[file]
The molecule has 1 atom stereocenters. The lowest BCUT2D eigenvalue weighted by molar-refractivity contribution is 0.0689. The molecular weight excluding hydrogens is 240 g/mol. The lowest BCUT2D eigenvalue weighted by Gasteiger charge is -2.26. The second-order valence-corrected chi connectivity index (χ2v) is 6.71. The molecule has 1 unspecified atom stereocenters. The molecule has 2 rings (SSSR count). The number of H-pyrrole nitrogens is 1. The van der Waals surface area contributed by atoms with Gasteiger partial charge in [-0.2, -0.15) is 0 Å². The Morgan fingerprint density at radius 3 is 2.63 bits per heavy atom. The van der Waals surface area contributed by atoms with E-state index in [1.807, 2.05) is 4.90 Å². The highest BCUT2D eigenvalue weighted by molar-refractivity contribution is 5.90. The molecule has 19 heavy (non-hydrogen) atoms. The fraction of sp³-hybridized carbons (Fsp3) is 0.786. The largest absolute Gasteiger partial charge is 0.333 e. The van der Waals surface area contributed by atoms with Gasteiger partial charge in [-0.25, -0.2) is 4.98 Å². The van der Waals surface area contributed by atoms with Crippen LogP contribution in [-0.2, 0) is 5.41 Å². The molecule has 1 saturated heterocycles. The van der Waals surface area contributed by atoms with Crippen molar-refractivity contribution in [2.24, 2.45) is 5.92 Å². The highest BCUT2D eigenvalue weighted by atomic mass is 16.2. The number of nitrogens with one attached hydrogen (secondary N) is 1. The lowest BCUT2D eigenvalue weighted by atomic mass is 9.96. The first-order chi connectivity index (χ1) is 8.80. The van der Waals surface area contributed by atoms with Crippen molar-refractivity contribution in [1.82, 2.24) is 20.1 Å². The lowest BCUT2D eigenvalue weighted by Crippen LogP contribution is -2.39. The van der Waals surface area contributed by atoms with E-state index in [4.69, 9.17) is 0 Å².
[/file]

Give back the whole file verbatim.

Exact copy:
The molecule has 1 atom stereocenters. The lowest BCUT2D eigenvalue weighted by molar-refractivity contribution is 0.0689. The molecular weight excluding hydrogens is 240 g/mol. The lowest BCUT2D eigenvalue weighted by Gasteiger charge is -2.26. The second-order valence-corrected chi connectivity index (χ2v) is 6.71. The molecule has 1 unspecified atom stereocenters. The molecule has 2 rings (SSSR count). The number of H-pyrrole nitrogens is 1. The van der Waals surface area contributed by atoms with Gasteiger partial charge in [-0.2, -0.15) is 0 Å². The Morgan fingerprint density at radius 3 is 2.63 bits per heavy atom. The van der Waals surface area contributed by atoms with E-state index in [1.807, 2.05) is 4.90 Å². The highest BCUT2D eigenvalue weighted by molar-refractivity contribution is 5.90. The molecule has 19 heavy (non-hydrogen) atoms. The fraction of sp³-hybridized carbons (Fsp3) is 0.786. The largest absolute Gasteiger partial charge is 0.333 e. The van der Waals surface area contributed by atoms with Gasteiger partial charge in [-0.25, -0.2) is 4.98 Å². The van der Waals surface area contributed by atoms with Crippen LogP contribution in [-0.2, 0) is 5.41 Å². The molecule has 1 saturated heterocycles. The van der Waals surface area contributed by atoms with Crippen molar-refractivity contribution in [2.24, 2.45) is 5.92 Å². The highest BCUT2D eigenvalue weighted by atomic mass is 16.2. The number of nitrogens with one attached hydrogen (secondary N) is 1. The lowest BCUT2D eigenvalue weighted by atomic mass is 9.96. The first-order chi connectivity index (χ1) is 8.80. The van der Waals surface area contributed by atoms with Crippen molar-refractivity contribution in [1.82, 2.24) is 20.1 Å². The lowest BCUT2D eigenvalue weighted by Crippen LogP contribution is -2.39. The van der Waals surface area contributed by atoms with E-state index in [4.69, 9.17) is 0 Å².